In 1877 Helen Magill (later White) became the first U.S. woman to earn a Ph.D., after completing her graduate studies in Greek at Boston University.
But women had few opportunities for graduate study in the 19th century.
In 1885 Bryn Mawr College became the first women’s college to offer graduate study, and the University of Chicago, Princeton, and Yale allowed women into their graduate programs in the 1890s.
Other schools, however, were not so welcoming: Harvard University refused to give Mary Calkins a Ph.D. in psychology in 1895, even though she passed her examination and received glowing praise from William James, one of the leading American psychologists of the time.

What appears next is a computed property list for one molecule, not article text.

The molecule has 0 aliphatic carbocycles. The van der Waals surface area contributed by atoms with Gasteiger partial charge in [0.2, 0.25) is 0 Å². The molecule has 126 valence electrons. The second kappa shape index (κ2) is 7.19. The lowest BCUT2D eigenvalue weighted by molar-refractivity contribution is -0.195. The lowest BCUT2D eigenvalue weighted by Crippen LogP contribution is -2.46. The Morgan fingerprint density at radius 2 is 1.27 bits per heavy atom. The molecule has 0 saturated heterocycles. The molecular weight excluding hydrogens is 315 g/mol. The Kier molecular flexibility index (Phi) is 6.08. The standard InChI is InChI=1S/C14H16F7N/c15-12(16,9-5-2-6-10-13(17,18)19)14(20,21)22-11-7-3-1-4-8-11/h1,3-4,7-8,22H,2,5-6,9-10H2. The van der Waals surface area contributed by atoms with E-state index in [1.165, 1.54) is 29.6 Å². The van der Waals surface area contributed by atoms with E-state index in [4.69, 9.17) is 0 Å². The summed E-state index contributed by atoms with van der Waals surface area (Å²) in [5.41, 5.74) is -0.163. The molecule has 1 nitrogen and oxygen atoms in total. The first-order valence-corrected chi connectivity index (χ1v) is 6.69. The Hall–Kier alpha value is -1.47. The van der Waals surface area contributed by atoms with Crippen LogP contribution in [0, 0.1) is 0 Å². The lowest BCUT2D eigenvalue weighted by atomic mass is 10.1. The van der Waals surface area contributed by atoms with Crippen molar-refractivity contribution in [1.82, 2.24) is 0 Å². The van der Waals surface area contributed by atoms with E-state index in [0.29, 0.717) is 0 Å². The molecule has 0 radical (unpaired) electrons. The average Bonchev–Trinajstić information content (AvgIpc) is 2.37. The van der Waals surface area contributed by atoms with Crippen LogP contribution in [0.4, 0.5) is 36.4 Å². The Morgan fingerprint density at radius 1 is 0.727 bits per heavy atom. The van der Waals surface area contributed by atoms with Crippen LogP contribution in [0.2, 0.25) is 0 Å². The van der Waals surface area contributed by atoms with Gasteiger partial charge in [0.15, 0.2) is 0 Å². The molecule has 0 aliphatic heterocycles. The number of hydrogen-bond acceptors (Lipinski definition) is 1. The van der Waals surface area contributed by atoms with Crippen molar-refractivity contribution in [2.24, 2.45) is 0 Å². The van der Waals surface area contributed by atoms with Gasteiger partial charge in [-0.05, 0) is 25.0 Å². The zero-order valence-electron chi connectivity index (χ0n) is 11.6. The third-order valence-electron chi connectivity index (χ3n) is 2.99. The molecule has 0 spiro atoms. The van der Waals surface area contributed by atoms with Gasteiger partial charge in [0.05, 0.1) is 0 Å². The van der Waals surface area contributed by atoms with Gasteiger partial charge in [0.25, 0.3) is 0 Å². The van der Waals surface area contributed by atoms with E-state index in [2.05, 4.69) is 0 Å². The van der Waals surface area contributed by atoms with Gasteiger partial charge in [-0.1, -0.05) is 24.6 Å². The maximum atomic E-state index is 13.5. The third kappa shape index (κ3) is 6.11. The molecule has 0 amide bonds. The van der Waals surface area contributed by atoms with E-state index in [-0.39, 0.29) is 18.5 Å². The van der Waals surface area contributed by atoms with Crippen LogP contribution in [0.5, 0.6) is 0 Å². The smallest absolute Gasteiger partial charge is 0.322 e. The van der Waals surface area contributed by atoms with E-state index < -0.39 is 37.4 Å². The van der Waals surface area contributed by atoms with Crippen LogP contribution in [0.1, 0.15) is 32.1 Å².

In 1890 the Association of Collegiate Alumnae started offering financial assistance to women wishing to pursue graduate study in Europe.